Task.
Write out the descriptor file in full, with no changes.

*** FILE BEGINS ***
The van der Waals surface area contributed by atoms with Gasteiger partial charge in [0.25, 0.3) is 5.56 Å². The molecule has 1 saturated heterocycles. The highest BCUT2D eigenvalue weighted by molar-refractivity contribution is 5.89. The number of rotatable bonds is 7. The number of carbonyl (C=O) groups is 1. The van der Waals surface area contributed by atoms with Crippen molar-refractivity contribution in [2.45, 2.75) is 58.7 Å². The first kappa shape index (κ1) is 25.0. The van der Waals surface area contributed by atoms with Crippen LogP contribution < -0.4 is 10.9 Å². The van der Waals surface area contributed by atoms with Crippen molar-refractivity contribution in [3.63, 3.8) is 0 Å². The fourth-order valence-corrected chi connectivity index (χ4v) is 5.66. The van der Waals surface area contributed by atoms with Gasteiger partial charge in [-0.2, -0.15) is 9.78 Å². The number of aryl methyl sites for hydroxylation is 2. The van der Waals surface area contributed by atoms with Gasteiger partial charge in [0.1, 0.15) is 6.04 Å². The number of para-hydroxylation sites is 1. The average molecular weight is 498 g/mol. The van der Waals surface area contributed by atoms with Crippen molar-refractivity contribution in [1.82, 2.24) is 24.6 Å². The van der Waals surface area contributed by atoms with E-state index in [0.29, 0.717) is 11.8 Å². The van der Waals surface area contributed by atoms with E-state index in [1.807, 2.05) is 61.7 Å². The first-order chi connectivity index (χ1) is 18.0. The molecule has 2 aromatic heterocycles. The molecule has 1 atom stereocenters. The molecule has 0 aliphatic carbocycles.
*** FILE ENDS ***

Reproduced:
The van der Waals surface area contributed by atoms with Gasteiger partial charge in [0.25, 0.3) is 5.56 Å². The molecule has 1 saturated heterocycles. The highest BCUT2D eigenvalue weighted by molar-refractivity contribution is 5.89. The number of rotatable bonds is 7. The number of carbonyl (C=O) groups is 1. The van der Waals surface area contributed by atoms with Crippen molar-refractivity contribution in [2.45, 2.75) is 58.7 Å². The first kappa shape index (κ1) is 25.0. The van der Waals surface area contributed by atoms with Crippen LogP contribution < -0.4 is 10.9 Å². The van der Waals surface area contributed by atoms with Crippen molar-refractivity contribution in [3.63, 3.8) is 0 Å². The fourth-order valence-corrected chi connectivity index (χ4v) is 5.66. The van der Waals surface area contributed by atoms with Gasteiger partial charge in [-0.2, -0.15) is 9.78 Å². The number of aryl methyl sites for hydroxylation is 2. The van der Waals surface area contributed by atoms with Gasteiger partial charge in [0.1, 0.15) is 6.04 Å². The number of para-hydroxylation sites is 1. The average molecular weight is 498 g/mol. The van der Waals surface area contributed by atoms with Crippen molar-refractivity contribution in [1.82, 2.24) is 24.6 Å². The van der Waals surface area contributed by atoms with E-state index in [0.29, 0.717) is 11.8 Å². The van der Waals surface area contributed by atoms with E-state index in [1.807, 2.05) is 61.7 Å². The first-order chi connectivity index (χ1) is 18.0. The molecule has 2 aromatic heterocycles. The molecule has 1 atom stereocenters. The molecule has 0 aliphatic carbocycles.